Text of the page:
Publications by authors named "Liam C Lee"

8 Publications

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Paediatric Burkitt lymphoma patient-derived xenografts capture disease characteristics over time and are a model for therapy.

Br J Haematol 2021 01 3;192(2):354-365. Epub 2020 Sep 3.

Division of Cellular and Molecular Pathology, Department of Pathology, University of Cambridge, Cambridge, UK.

Burkitt lymphoma (BL) accounts for almost two-thirds of all B-cell non-Hodgkin lymphoma (B-NHL) in children and adolescents and is characterised by a MYC translocation and rapid cell turnover. Intensive chemotherapeutic regimens have been developed in recent decades, including the lymphomes malins B (LMB) protocol, which have resulted in a survival rate in excess of 90%. Recent clinical trials have focused on immunochemotherapy, with the addition of rituximab to chemotherapeutic backbones, showing encouraging results. Despite these advances, relapse and refractory disease occurs in up to 10% of patients and salvage options for these carry a dismal prognosis. Efforts to better understand the molecular and functional characteristics driving relapse and refractory disease may help improve this prognosis. This study has established a paediatric BL patient-derived xenograft (PDX) resource which captures and maintains tumour heterogeneity, may be used to better characterise tumours and identify cell populations responsible for therapy resistance.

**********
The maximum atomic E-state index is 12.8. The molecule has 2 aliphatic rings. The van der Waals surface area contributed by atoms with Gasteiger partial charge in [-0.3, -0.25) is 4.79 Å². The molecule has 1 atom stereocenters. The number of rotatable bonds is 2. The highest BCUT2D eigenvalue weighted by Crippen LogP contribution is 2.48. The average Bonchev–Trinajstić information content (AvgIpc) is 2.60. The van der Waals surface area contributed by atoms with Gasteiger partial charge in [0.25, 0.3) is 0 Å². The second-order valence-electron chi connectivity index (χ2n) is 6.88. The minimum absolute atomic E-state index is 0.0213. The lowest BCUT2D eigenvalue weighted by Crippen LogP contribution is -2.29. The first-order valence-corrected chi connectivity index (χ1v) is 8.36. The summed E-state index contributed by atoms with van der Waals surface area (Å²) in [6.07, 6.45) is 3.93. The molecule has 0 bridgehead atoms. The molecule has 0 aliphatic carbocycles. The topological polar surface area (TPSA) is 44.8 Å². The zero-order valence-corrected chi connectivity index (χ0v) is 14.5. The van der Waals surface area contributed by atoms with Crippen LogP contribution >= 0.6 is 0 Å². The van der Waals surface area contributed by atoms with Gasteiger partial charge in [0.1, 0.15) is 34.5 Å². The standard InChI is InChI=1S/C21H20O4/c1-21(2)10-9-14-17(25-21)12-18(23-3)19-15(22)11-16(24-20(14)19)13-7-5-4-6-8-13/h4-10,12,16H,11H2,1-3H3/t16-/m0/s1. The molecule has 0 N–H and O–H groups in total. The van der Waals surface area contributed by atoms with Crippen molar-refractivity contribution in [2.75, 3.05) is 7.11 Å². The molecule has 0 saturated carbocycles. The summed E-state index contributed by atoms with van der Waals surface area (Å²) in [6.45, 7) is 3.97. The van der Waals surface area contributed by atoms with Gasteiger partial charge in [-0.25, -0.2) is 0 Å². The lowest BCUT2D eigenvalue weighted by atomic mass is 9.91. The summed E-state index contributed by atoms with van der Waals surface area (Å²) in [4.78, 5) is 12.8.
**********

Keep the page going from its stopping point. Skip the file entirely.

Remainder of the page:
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http://dx.doi.org/10.1111/bjh.17043DOI Listing
January 2021

IL10RA modulates crizotinib sensitivity in NPM1-ALK+ anaplastic large cell lymphoma.

Blood 2020 10;136(14):1657-1669

Department of Pediatric Hematology and Oncology, University Hospital Hamburg-Eppendorf, Hamburg, Germany.